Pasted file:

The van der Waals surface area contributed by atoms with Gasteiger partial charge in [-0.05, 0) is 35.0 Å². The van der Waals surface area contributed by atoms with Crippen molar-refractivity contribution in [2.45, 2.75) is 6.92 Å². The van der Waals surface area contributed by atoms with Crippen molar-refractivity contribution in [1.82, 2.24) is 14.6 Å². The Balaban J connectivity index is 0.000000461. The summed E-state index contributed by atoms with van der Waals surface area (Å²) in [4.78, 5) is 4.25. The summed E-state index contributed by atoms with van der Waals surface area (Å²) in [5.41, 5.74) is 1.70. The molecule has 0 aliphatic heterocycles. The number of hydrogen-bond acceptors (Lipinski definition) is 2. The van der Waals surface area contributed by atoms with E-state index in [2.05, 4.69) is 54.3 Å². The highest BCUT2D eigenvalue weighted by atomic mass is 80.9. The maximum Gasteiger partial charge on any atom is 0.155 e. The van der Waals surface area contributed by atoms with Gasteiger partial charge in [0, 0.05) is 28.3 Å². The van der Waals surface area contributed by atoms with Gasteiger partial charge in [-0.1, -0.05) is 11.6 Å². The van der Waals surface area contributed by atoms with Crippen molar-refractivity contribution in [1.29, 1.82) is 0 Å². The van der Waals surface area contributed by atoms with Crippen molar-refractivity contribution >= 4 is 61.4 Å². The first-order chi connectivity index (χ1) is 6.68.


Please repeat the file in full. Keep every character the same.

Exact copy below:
The van der Waals surface area contributed by atoms with Gasteiger partial charge in [-0.05, 0) is 35.0 Å². The van der Waals surface area contributed by atoms with Crippen molar-refractivity contribution in [2.45, 2.75) is 6.92 Å². The van der Waals surface area contributed by atoms with Crippen molar-refractivity contribution in [1.82, 2.24) is 14.6 Å². The Balaban J connectivity index is 0.000000461. The summed E-state index contributed by atoms with van der Waals surface area (Å²) in [4.78, 5) is 4.25. The summed E-state index contributed by atoms with van der Waals surface area (Å²) in [5.41, 5.74) is 1.70. The molecule has 0 aliphatic heterocycles. The number of hydrogen-bond acceptors (Lipinski definition) is 2. The van der Waals surface area contributed by atoms with E-state index in [2.05, 4.69) is 54.3 Å². The highest BCUT2D eigenvalue weighted by atomic mass is 80.9. The maximum Gasteiger partial charge on any atom is 0.155 e. The van der Waals surface area contributed by atoms with Gasteiger partial charge in [0, 0.05) is 28.3 Å². The van der Waals surface area contributed by atoms with Gasteiger partial charge in [-0.1, -0.05) is 11.6 Å². The van der Waals surface area contributed by atoms with Crippen molar-refractivity contribution in [1.29, 1.82) is 0 Å². The van der Waals surface area contributed by atoms with Crippen molar-refractivity contribution >= 4 is 61.4 Å². The first-order chi connectivity index (χ1) is 6.68.